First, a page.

Non-destructively running fsck
I have an ext3 partition that became corrupted after an unclean shutdown (the power cut). My machine no longer boots and using Knoppix, when I try to mount the root partition, it gives me the following message:
mount: wrong fs type, bad option, bad superblock on /dev/sdb1,
or too many mounted file systems
Is there any way to run fsck so that it writes changes to the filesystem into a temporary file and doesn't actually change the real filesystem so that I know what fsck will do to the partition (I've had experience with fsck where it hosed the filesystem) and know is the fsck operation will leave my data intact? I know I can do this by dd'ing the partition, but sometimes, it's not practical to dd a 50+ GB partition. Thank you for your help.
How about using the -N switch, and >> to a file? (of course make sure the file is on another drive or whatever)
So like fsck /dev/hda6 -v -N >> tempfile.txt
v = verbose, and N = Don't actually do it, just show what would be done.
NOTE: read 'man fsck' to be sure for yourself that this exactly is what you want.
Thanks GrapefruiTgirl. Do you know if this would then allow me to mount the filesystem afterwards to see if any damage had been done? I get a feeling that -N would just show you what would be done but wouldn't allow you to mount the filesystem afterwards. Any ideas?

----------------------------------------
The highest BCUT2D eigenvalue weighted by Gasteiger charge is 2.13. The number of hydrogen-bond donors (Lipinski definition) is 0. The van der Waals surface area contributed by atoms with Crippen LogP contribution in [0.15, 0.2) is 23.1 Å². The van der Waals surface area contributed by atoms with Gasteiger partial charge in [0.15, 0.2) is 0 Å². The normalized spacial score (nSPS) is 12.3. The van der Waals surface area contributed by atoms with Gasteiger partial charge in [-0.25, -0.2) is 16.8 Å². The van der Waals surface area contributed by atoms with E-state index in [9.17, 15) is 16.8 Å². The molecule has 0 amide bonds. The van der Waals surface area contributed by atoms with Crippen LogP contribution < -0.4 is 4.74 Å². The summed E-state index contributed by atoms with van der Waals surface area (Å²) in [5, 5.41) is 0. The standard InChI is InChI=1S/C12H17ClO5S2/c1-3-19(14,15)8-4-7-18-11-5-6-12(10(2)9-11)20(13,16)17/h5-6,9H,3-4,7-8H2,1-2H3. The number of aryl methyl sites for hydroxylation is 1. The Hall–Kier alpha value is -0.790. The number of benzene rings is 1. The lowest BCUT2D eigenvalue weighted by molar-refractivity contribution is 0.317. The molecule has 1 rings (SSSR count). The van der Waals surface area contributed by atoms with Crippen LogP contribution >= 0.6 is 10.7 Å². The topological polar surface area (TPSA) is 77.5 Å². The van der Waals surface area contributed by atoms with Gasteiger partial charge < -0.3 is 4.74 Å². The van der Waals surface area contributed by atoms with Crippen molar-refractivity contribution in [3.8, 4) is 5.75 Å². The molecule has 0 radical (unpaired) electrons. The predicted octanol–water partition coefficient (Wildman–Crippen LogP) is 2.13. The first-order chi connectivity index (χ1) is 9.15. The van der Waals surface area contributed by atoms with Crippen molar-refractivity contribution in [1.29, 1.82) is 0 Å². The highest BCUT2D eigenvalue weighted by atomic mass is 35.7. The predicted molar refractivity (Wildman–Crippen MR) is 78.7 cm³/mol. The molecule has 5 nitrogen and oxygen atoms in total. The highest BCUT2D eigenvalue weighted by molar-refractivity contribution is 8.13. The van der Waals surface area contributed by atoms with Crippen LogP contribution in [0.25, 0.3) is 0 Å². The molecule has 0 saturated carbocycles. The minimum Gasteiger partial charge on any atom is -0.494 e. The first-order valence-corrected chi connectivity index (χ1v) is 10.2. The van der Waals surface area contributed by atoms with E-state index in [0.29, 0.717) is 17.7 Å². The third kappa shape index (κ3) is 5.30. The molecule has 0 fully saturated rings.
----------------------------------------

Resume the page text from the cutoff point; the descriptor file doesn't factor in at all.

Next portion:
Well.. I'm no expert by any means, but... If it's the root filesystem, it will automatically run fsck during boot, to fix it.
Mounting it and having a look around, you might not really be able to see any damage yourself. It might 'look' fine, but still have errors somewhere.
If you want to mount it, boot a live CD or load another OS on your machine, then mount this messed up partition 'Read-Only' and then CHROOT into it.
Again, as far as mounting it in the circumstances that it is the root partition of a system which you are actually booting, it's going to want to run fsck. There *might* be a flag you can set on either fsck or on reboot that will skip fsck, but I can't recall if/what it is.
Success stories vary, but personally I haven't had anything go terribly wrong with fsck; I haven't lost any data or files, with the exception of stuff like the open status of my browser for crash recovery, or files I have had open in 'kwrite' when I rebooted, that sort of thing. But, I use Ext2 and e2fsck. Don't know what difference it makes, but, that's just my own experience.
Why not just TRY what you want: run fsck -N and then remount it RO or RW, and see what happens?
|All times are GMT -5. The time now is 11:26 AM.|